Built-in shader variables
GLSL Shader programs

Making multiple shader program variants

Often it is convenient to keep most of a piece of shader code fixed but also allow slightly different shader “variants” to be produced. This is commonly called “mega shaders” or “uber shaders”, and is achieved by compiling the shader code multiple times with different preprocessor directives for each case.

In Unity this can be achieved by adding a #pragma multi_compile or #pragma shader_feature directive to a shader snippet. This works in surface shaders too.

At runtime, the appropriate shader variant is picked up from the Material keywords (Material.EnableKeyword and DisableKeyword) or global shader keywords (Shader.EnableKeyword and DisableKeyword).

How multi_compile works

A directive like:

#pragma multi_compile FANCY_STUFF_OFF FANCY_STUFF_ON

Will produce two shader variants, one with FANCY_STUFF_OFF defined, and another with FANCY_STUFF_ON. At runtime, one of them will be activated based on the Material or global shader keywords. If neither of these two keywords are enabled then the first one (“off”) will be used.

There can be more than two keywords on a multi_compile line, for example this will produce four shader variants:


When any of the names are all underscores, then a shader variant will be produced, with no preprocessor macro defined. This is commonly used for shaders features, to avoid using up two keywords (see notes on keywork limit below). For example, the directive below will produce two shader variants; first one with nothing defined, and second one with FOO_ON defined:

#pragma multi_compile __ FOO_ON

Difference between shader_feature and multi_compile

#pragma shader_feature is very similar to #pragma multi_compile, the only difference is that unused variants of shader_feature shaders will not be included into game build. So shader_feature makes most sense for keywords that will be set on the materials, while multi_compile for keywords that will be set from code globally.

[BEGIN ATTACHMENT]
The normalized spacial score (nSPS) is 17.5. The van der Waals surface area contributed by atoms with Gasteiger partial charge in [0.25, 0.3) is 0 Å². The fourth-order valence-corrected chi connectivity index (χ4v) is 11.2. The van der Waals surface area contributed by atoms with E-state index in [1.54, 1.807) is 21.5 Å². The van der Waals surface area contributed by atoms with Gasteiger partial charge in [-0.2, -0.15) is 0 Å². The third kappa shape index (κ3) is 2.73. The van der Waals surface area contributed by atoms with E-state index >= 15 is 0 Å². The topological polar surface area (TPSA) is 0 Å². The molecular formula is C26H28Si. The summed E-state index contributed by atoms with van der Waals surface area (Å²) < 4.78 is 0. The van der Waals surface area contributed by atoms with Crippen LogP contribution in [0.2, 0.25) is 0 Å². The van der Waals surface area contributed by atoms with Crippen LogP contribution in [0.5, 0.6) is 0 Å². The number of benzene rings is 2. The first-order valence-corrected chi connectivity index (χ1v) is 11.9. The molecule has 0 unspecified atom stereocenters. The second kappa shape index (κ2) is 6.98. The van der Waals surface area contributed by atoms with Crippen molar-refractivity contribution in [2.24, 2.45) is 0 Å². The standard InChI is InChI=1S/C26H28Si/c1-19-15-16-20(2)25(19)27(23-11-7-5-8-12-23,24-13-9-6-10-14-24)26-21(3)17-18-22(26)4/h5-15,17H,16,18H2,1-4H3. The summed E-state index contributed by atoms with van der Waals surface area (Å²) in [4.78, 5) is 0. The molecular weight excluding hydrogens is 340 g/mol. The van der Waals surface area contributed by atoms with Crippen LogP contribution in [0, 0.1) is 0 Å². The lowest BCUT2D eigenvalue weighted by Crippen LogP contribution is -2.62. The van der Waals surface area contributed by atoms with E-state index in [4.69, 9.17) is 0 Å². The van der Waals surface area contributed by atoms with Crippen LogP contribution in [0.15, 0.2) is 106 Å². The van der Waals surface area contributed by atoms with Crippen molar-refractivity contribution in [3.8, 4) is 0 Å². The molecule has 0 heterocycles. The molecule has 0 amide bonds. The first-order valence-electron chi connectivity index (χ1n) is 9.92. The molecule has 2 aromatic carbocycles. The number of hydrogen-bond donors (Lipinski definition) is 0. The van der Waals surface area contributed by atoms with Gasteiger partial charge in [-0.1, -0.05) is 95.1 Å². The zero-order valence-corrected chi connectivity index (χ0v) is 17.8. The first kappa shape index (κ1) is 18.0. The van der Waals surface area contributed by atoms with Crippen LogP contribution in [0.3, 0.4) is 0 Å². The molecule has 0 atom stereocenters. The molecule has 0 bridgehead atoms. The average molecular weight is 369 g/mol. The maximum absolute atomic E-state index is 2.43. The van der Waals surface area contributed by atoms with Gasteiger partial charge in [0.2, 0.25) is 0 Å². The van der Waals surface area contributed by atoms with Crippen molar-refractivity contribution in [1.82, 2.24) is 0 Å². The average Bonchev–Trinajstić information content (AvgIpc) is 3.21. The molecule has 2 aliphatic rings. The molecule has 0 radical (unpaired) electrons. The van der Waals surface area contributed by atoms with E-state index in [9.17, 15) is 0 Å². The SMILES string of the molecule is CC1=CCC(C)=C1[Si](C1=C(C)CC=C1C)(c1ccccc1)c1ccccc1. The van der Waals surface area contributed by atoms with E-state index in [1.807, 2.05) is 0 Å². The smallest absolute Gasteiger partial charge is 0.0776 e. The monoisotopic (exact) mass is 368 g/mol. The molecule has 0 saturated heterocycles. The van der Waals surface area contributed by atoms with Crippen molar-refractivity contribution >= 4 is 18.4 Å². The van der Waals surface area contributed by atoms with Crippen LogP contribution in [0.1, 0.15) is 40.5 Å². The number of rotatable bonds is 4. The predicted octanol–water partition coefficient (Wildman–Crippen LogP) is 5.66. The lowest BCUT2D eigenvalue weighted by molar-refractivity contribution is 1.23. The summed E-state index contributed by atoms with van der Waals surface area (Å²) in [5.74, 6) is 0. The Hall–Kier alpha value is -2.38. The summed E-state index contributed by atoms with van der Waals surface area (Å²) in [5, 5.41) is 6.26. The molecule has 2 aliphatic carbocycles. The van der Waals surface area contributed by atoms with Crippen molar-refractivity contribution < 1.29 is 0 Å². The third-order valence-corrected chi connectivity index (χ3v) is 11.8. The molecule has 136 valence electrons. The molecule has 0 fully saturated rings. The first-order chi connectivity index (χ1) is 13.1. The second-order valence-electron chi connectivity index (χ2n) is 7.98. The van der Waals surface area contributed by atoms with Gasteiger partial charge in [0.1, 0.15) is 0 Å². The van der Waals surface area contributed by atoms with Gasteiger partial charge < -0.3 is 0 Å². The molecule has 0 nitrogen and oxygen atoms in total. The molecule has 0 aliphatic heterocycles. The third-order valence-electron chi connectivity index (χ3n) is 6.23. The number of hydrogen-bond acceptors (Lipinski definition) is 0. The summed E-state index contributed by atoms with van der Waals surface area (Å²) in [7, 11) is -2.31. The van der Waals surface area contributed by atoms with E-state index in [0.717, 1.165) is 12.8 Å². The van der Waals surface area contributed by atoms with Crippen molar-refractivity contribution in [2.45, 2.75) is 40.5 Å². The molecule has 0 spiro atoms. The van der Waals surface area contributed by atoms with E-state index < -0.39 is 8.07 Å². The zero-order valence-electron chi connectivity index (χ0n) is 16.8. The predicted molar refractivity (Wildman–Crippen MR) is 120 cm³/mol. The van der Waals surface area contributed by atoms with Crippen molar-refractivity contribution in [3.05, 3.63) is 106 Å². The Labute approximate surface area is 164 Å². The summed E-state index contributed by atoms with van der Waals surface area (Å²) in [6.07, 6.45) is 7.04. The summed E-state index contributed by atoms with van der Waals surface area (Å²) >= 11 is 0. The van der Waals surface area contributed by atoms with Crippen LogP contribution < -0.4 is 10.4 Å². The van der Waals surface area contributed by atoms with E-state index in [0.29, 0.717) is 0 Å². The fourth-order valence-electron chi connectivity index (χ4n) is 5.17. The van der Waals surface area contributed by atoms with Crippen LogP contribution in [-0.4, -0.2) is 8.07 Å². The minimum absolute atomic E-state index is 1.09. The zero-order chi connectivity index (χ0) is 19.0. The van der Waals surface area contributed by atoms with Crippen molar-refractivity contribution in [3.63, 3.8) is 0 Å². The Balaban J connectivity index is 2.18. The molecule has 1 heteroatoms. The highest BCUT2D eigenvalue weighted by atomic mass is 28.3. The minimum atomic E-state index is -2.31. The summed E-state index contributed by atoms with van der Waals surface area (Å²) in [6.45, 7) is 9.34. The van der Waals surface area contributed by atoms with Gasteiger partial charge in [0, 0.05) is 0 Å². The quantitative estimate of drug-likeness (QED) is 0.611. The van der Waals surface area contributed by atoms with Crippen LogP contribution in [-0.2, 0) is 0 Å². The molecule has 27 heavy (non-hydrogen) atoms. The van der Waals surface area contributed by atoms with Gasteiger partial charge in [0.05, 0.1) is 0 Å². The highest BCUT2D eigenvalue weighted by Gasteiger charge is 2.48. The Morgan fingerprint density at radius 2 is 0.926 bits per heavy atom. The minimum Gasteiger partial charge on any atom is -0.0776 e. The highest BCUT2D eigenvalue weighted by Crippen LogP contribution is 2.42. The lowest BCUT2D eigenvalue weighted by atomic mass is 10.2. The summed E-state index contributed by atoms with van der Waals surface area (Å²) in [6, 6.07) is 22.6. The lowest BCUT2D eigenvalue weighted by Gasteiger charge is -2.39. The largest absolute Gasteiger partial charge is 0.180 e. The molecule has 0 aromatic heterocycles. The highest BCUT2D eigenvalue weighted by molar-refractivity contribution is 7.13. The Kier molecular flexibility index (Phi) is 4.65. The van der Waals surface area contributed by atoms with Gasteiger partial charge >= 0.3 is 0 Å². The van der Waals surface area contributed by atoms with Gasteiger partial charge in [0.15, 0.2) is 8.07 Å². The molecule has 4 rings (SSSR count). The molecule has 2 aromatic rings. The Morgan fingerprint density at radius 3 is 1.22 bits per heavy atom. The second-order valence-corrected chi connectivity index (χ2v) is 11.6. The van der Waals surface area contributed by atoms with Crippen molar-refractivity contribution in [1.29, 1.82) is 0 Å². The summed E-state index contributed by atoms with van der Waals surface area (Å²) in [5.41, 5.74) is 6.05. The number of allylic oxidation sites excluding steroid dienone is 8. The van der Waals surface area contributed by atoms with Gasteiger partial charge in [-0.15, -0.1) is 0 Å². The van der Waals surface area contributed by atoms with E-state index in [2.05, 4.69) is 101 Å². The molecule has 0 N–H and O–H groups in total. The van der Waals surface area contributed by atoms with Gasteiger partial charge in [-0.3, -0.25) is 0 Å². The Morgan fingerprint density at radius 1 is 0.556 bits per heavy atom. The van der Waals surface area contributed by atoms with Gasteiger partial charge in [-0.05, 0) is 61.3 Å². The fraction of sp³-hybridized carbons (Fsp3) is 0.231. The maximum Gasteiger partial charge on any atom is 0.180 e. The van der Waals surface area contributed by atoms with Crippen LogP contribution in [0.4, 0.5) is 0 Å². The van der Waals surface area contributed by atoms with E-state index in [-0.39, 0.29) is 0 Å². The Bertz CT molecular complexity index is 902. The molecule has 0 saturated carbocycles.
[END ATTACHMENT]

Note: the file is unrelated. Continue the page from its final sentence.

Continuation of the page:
Additionally, it has a shorthand notation with just one keyword:

#pragma shader_feature FANCY_STUFF

Which is just a shortcut for #pragma shader_feature _ FANCY_STUFF, i.e. it expands into two shader variants (first one without the define; second one with it).

Combining several multi_compile lines

Several multi_compile lines can be provided, and the resulting shader will be compiled for all possible combinations of the lines:

#pragma multi_compile A B C
#pragma multi_compile D E

This would produce three variants for first line, and two for the second line, or in total six shader variants (A+D, B+D, C+D, A+E, B+E, C+E).

It’s easiest to think of each multi_compile line as controlling a single shader “feature”. Keep in mind that the total number of shader variants grows really fast this way. For example, ten multi_compile “features” with two options each produces 1024 shader variants in total!

Keyword limit

When using Shader variants, remember that there is a limit of 256 keywords in Unity, and around 60 of them are used internally (therefore lowering the available limit). Also, the keywords are enabled globally throughout a particular Unity project, so be careful not to exceed the limit when multiple keywords are defined in several different Shaders.

Built-in multi_compile shortcuts

There are several “shortcut” notations for compiling multiple shader variants; they are mostly to deal with different light, shadow and lightmap types in Unity. See rendering pipeline for details.